Fewer than one in five older voters intend to support Scottish Labour in May's election, according to a new poll.

The Survation poll of 1,000 people aged over 60, for the Sunday Post newspaper, found that 19% intend to back the party in the constituency vote, with 18% supporting it in the regional list vote.

Meanwhile, 43% of those polled said they would vote SNP in the constituency vote, with 28% backing Ruth Davidson's Scottish Conservatives.

A further 6% back the Liberal Democrats, while the remainder opted for other parties.

The SNP is backed by 38% in the regional vote, the Tories by 27%, the Lib Dems 7%, Greens 5%, Ukip 4%, and the remainder other parties.

Those polled were also asked if they thought Labour would ever return to power at Holyrood.

Almost half - 45% - said no, 25% said yes, and 30% were not sure.

Of those who said yes, only 8% said it will happen at this year's election.

SNP campaign director John Swinney said: "This is an encouraging poll which shows a significant lead for the SNP amongst older people and a further fall in support for Labour amongst some of their traditional voters - highlighting just how far Labour have fallen from their founding principles."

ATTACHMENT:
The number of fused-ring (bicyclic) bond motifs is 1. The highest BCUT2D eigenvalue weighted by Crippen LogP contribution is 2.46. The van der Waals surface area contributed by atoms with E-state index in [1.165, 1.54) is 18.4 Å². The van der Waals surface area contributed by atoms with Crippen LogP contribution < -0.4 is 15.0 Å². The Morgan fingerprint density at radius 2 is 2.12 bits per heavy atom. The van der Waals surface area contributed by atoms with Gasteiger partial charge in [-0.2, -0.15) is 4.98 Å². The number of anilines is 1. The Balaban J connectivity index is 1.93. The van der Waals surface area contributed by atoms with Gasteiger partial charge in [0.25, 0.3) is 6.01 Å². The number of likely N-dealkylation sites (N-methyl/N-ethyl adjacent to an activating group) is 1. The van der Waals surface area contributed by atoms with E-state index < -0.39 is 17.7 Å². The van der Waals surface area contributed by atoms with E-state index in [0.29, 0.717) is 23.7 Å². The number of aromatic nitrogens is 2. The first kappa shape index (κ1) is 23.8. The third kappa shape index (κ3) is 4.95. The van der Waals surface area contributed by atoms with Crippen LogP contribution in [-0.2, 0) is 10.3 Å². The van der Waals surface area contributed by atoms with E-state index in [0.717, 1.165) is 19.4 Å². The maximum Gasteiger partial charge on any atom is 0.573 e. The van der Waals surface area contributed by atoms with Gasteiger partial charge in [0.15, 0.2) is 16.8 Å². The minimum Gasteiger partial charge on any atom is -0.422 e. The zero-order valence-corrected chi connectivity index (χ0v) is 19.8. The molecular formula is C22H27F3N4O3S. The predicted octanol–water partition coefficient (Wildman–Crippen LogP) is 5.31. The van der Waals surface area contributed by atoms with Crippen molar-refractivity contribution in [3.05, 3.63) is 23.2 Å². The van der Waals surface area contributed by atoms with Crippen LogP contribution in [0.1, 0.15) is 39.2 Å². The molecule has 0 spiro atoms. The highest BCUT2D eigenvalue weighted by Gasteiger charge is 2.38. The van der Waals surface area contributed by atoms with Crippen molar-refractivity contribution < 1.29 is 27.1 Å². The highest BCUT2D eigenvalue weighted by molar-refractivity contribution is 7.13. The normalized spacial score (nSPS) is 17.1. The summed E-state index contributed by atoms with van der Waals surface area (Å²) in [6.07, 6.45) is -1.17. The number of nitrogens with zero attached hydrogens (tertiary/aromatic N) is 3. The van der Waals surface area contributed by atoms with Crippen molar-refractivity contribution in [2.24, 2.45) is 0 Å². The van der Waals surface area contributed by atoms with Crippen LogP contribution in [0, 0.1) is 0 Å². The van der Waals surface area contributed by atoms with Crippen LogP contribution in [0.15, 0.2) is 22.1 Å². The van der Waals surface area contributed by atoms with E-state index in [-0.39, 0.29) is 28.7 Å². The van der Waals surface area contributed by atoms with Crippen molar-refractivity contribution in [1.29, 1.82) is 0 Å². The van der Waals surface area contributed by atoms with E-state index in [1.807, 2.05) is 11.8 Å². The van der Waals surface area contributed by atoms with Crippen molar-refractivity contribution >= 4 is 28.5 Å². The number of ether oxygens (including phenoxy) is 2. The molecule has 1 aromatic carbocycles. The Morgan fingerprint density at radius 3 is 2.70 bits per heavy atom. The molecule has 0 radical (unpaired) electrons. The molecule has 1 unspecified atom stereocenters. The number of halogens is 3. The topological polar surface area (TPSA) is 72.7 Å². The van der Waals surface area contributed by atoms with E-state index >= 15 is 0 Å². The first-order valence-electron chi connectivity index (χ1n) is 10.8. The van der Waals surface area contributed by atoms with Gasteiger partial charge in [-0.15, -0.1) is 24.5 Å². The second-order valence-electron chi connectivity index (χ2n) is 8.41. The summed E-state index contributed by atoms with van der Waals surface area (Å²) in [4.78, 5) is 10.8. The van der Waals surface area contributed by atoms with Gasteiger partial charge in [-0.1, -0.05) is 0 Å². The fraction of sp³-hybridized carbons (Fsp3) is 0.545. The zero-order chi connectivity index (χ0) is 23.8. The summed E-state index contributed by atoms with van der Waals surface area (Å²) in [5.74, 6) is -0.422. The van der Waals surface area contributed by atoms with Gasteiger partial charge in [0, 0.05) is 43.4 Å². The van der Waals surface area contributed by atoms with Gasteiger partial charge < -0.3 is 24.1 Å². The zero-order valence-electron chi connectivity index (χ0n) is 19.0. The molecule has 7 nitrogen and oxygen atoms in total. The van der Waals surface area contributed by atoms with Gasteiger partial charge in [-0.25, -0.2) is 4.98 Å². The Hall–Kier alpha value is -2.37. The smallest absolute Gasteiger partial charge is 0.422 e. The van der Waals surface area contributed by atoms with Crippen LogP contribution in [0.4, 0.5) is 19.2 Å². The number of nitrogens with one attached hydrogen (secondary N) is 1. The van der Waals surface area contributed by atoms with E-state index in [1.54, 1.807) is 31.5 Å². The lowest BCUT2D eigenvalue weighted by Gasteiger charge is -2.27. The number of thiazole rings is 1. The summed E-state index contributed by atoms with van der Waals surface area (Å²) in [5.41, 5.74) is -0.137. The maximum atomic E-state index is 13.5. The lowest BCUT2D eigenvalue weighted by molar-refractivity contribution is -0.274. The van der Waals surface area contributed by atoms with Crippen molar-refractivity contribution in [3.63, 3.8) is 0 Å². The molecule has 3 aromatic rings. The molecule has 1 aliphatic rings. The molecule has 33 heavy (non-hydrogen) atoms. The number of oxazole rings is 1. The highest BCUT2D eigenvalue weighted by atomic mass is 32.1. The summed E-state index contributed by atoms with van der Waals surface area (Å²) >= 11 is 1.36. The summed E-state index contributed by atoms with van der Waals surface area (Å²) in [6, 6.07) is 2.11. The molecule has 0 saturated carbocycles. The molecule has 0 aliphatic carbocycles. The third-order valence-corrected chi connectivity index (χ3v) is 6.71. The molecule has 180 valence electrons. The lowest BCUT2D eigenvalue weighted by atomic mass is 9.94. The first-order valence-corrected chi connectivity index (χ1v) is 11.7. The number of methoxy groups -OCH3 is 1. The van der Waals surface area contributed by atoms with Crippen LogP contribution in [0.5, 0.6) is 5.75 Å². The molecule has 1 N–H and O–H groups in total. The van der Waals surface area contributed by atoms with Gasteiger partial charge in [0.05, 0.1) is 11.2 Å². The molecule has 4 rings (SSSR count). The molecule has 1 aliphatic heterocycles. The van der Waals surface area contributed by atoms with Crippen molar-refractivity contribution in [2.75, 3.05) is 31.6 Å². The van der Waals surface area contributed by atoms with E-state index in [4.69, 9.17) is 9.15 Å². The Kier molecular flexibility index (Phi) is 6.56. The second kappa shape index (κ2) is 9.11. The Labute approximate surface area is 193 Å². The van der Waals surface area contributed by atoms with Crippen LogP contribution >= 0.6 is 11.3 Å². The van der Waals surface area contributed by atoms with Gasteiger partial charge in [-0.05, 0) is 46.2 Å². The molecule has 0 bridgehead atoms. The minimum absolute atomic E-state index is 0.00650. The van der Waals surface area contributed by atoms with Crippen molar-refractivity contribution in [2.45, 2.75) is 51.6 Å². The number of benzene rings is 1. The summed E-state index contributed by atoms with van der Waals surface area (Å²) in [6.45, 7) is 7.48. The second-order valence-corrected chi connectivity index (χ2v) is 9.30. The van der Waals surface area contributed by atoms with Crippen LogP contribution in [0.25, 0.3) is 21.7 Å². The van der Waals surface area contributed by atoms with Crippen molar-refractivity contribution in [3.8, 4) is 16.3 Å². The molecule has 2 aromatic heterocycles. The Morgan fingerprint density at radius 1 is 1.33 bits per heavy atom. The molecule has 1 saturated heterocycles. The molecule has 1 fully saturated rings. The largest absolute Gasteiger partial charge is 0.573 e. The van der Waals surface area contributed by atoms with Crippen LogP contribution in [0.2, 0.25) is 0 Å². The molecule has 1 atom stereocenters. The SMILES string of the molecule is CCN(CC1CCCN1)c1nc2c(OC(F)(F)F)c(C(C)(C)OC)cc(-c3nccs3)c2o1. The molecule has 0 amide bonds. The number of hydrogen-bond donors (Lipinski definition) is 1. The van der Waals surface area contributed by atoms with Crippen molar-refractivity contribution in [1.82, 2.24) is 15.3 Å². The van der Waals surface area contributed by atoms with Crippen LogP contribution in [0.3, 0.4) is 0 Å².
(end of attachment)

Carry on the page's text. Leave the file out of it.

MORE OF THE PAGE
He added: "We take nothing for granted and will campaign positively to re-elect an SNP government that will stand up for everyone in Scotland, young or old, to take forward our progressive vision for a fairer country."

A Scottish Labour spokesman said: "This election is all about which party will use the powers of the Scottish Parliament to stop the cuts and invest in our public services.

"Under Labour's plans we would stop the SNP's cuts to local services like social care.

"We would guarantee an appointment at a GP surgery within 48 hours and a social care package within a week.

"Faced with a choice between using the powers of the Parliament to protect the public services that pensioners rely on or carrying on with the SNP's cuts, Labour will use the powers."